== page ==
I will be giving a talk at the Royal Canadian Military Institute in Toronto on 17 June on the topic of Deterring ‘Russian Aggression’. See below:
In recent posts I have linked to surveys showing that Russians are increasingly happy. Further evidence for this comes with the publication of the 2015 World Happiness Report. According to this, Switzerland is the happiest country in the world, while most of the top 20 countries are in Western Europe and North America. Russia is in the middle of the pack, being ranked number 64.
This is not a particularly high ranking, and indicates that Russians still do not enjoy the same quality of life as people in the West. However, the situation is getting better. A second table in the report measures changes in happiness relative to the time period 2005-2007. This places Russia 20th in the world in terms of improved happiness.
In the same period, according to the report, many Western states became substantially less happy, especially Italy and Greece, but also including the United States of America. Thus, while Russians are still not on average as happy as Americans, they are, according to this report, catching up.
Today (25 April) is ANZAC Day, which commemorates the Australians and New Zealanders who fought at Gallipoli 100 years ago. As I have mentioned before, Russian soldiers were also at Gallipoli, although a little later (in 1921 and 1922). These soldiers made up the First Army Corps of the Russian Army of General P.N. Wrangel, and were interned at Gallipoli after the Red Army had driven them out of the Crimea in November 1921. The hardships and moral resurrection experienced by Wrangel’s troops at Gallipoli gave it a mythological status in the minds of many Russian emigres.
Below is a poem by Ivan Savin dedicated to Gallipoli. The (literal and very quick) translation is mine. The monument referred to is that constructed by the Russians before they left. Later destroyed in an earthquake, it was rebuilt in 2008.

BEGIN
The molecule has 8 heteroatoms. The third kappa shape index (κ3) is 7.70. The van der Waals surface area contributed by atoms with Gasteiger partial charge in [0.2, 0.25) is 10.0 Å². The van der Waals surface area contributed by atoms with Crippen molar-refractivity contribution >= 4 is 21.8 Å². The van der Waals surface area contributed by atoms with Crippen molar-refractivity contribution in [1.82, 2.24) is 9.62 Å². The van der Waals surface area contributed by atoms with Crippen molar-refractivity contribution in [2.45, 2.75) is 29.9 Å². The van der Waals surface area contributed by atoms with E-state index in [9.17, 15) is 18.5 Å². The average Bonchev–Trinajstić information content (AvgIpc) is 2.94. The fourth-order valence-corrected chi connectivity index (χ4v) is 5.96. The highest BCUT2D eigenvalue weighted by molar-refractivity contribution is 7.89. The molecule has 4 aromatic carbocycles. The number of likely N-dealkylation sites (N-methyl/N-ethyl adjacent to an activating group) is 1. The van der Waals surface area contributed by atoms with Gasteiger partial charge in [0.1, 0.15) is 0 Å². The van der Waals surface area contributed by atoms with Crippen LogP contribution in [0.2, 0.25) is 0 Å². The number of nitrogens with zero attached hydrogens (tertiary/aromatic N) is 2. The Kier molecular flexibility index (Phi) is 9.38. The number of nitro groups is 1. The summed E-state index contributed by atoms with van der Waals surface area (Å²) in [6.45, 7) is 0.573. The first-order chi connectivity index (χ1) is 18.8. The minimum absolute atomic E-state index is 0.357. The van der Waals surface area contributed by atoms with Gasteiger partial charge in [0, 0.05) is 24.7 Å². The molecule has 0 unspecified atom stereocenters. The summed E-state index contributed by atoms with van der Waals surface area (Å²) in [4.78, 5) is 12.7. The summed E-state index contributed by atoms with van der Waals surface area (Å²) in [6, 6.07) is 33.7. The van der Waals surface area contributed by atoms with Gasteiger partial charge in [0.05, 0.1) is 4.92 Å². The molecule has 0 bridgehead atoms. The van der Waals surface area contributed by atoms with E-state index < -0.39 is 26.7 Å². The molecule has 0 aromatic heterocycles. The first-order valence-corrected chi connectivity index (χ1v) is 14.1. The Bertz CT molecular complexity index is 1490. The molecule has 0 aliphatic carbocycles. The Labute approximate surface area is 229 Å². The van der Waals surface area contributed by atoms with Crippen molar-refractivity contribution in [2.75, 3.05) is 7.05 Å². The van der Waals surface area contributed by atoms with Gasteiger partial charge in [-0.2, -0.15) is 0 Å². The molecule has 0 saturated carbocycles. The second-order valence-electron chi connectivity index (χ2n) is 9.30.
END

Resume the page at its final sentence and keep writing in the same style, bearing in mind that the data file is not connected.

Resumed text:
Огневыми цветами осыпали Этот памятник горестный Вы Несклонившие в пыль головы На Кубани, в Крыму, и в Галлиполи.
Чашу горьких лишений дo дна Вы, живые, вы, гордые, выпили И не бросили чаши … В Галлиполи Засияла бессмертием она.
Что для вечности временность гибели? Пусть разбит Ваш последний очаг – Крестоносного ордена стяг Реет в сердце, как реял в Галлиполи.
Вспыхнет солнечно-черная даль И вернетесь вы, где бы вы ни были, Под знамена … И камни Галлиполи Отнесете в Москву, как скрижаль.
You strewed with fiery flowers This mournful monument, You who did not bow your heads in the dust In the Kuban, in Crimea, and at Gallipoli.
The cup of bitter deprivations You – alive, you – proud, drank to the dregs And you did not cast away the cup … At Gallipoli It began to shine with immortality.
What to eternity is the transience of death? Though your last hearth be smashed apart – The crusading order’s banner Will soar in the heart, as it soared at Gallipoli.
The sun-black distance flames up And, wherever you are, you return Under the colours … And you carry off The stones of Gallipoli to Moscow, like a tablet.
One hundred years ago today (22 April 1915 new style, 9 April 1915 old style), Tsar Nicholas II visited Lvov, the capital of the Austro-Hungarian province of Galicia. The Russian Army had seized the city in summer 1914 in the early stages of the First World War. The capture of the Austro-Hungarian fortress of Przemysl in March 1915 finalized the Russian conquest of Galicia, and the Supreme Commander of the Russian Army, Grand Duke Nikolai Nikolaevich, persuaded the Tsar to visit Lvov to mark this achievement. According to the chief of the Tsar’s personal guard, Aleksandr Spiridovich, the local population gave Nicholas a warm reception. On arrival in Lvov, the Tsar inspected a guard of honour and met his sisters, Grand Duchesses Olga and Ksenia, the first of whom was working in the city as a nurse.
Following its recent happiness survey the All-Russian Public Opinion Research Centre, VTsIOM (Vserossiiskii Tsentr Izucheniia Obshchestvennogo Mneniia) has today issued the results of its latest poll, which asks respondents to say how satisfied they are with the situation in the country as a whole and in their own lives more specifically.
The index provided by VTsIOM at the bottom of the tables below subtracts the percentage of people who think that the situation is bad or terrible from the percentage who think that it is outstanding, good, or just ok, to produce an overall measure of how many people are positively inclined. As you can see, more people than ever before – 70% – are satisfied with the situation in the country, an increase of 32% over one year ago, and double the total two years ago. Meanwhile, 81% are satisfied with their own lives.
I have an article out in C2C Journal entitled ‘The West’s new “Cold War” is with Dostoevsky’s Russia not Putin’s’. Read it here.